Sign up for a free Courant newsletter for a chance to win $100 P.C. Richard gift card

Kids-Friendly Hikes: Inviting, Easy-Going Destinations For The Family

Peter Marteka
Contact ReporterNature's Path & Way To Go

Ah, hiking with the kids in tow. "I'm bored." "I have to go to the bathroom." "Are we there yet?" "Can we catch a frog?"

Here are some hikes that are sure to keep their interest, make them realize it is the journey and not the destination, and maybe offer them the chance to catch a critter or two.

Jones Mountain Preserve, New Hartford — This 158-acre preserve has a beautiful view, carriage roads, stone bridges and a foam house. That's right, a structure known as the "foam dome" is reminiscent of the Planet of the Apes set or Hobbit home. There are several miles of trails that pass through the old homestead once known as "The Woodlands."

Route 44 to Route 219 or Town Hill Road. Take a left on Steele Road and look for a parking area on the left after passing Burdick Road.

Gillette Castle Railroad Trail, East Haddam — What is more kid-friendly than a castle? The fairy tale grounds of Gillette Castle include beautiful stone bridges and an old railroad bed. Now a series of trails, children can follow the path where visitors like President Calvin Coolidge and Albert Einstein once rode on the "Seventh Sister Short-line" — William Gillette's miniature railroad.

There are tremendous views, a rock turnaround and even a train tunnel along the 3 miles of trails. Children can see the train engine that once ran over the grounds in the visitors center. The castle is on Geer Hill Road off Route 148.

Hubbard Brook, Middletown — The whole family is sure to enjoy a walk along a sandy beach on the banks of the Connecticut River and trails to a spectacular view high in the hills over the waterway, all within a half-mile of the parking area.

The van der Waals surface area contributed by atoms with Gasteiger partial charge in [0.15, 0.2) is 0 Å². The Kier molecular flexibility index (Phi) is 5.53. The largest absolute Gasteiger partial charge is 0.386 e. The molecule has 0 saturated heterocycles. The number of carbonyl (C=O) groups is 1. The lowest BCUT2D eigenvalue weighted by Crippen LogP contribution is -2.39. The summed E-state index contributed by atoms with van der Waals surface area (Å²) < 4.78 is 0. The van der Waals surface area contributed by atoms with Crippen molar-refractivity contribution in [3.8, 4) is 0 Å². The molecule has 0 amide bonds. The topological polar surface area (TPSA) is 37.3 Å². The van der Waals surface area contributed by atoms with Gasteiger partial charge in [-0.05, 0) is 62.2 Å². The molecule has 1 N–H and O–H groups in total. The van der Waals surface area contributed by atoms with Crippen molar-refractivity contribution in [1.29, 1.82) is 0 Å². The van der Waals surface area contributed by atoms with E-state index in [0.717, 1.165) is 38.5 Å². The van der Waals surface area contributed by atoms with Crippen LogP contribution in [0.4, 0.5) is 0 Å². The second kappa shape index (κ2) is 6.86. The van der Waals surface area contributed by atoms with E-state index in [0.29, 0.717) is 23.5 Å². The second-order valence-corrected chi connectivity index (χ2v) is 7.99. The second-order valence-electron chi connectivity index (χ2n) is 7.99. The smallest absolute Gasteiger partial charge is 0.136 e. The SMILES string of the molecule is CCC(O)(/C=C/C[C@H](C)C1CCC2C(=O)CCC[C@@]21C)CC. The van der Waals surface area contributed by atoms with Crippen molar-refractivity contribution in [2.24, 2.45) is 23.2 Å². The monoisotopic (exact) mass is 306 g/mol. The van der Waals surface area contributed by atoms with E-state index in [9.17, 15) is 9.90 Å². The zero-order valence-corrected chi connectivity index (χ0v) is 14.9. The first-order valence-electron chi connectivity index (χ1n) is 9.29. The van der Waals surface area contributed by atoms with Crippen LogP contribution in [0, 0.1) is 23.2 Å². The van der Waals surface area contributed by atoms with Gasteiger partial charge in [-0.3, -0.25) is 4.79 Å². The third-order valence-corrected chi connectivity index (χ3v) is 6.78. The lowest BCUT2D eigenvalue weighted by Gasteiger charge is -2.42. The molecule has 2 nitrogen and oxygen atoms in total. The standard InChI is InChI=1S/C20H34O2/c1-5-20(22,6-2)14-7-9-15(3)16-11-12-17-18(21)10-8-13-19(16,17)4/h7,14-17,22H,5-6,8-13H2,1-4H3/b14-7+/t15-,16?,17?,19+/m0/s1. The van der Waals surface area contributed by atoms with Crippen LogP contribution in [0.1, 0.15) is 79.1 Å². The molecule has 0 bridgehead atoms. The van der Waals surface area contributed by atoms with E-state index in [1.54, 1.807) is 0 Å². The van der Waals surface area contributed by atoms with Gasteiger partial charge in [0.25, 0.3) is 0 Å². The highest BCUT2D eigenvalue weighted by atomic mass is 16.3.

The 75-acre Hubbard Brook Preserve is along the abandoned Valley Railroad tracks, and visitors pass under a railroad trestle bridge to a sandy beach. The area was once quarried and there are huge slabs of granite along the riverbanks. Across River Road from the parking area is a trail that passes through mountain laurel groves to an overlook with panoramic views of the river valley.

Aircraft Road to River Road. The trailhead is on the left about a half-mile down along the gravel road.

Orenaug Park, Woodbury — Nothing like a geology lesson to start off a hike. At the entrance to the park are a pair of stone pillars. Each is made of stones from each of the 50 states. It only gets better with a climb up one of the state's only fire towers accessible to the public. The views across the Pomperaug River Valley are tremendous. A loop

trail takes visitors to an impressive rock formation known as Bethel Rock, which served as an outdoor chapel for religious services.

Route 6 north into Woodbury center. Take a right on Park Road and look for the park entrance on the left.

Gold's Pines, Cornwall — Nothing will bring out "oohs" and "ahhs" from kids more than some of the largest and oldest trees in the state. Gold's Pines is Connecticut's version of the West's giant redwood forests, on a smaller and younger scale.

Since a tornado decimated the Nature Conservancy's Cathedral Pines in 1989, Gold's Pines is one of the oldest pine groves in the state. A short trail winds through the pines and connects with the Day Preserve and trails to a "purple mountain majesties" view of the hills of Massachusetts in the distance.

Route 128 several miles west of the intersection of routes 4 and 43. A small parking lot is located on the left near the Cornwall Volunteer Fire Department.

Mamacoke Island, Waterford — There aren't too many public islands to explore in Connecticut, but this one on the Thames River is part of the Connecticut College Arboretum. Surrounded by a briny marsh, the island is in the shadow of the Gold Star Memorial Bridge and across from the U.S. Naval Submarine Base in Groton.

Visitors travel a loop trail where windswept scrub oaks mingle among wild blueberry bushes on top of huge rock formations and ledges. The island is so full of bird life, it is a National Audubon Society Important Bird Area.

I-95 north to Exit 82A. Turn left on Briggs Street and follow to Route 32. Take a right on Benham Avenue and look for a parking area in front of a field.

Copyright © 2017, CT Now
33°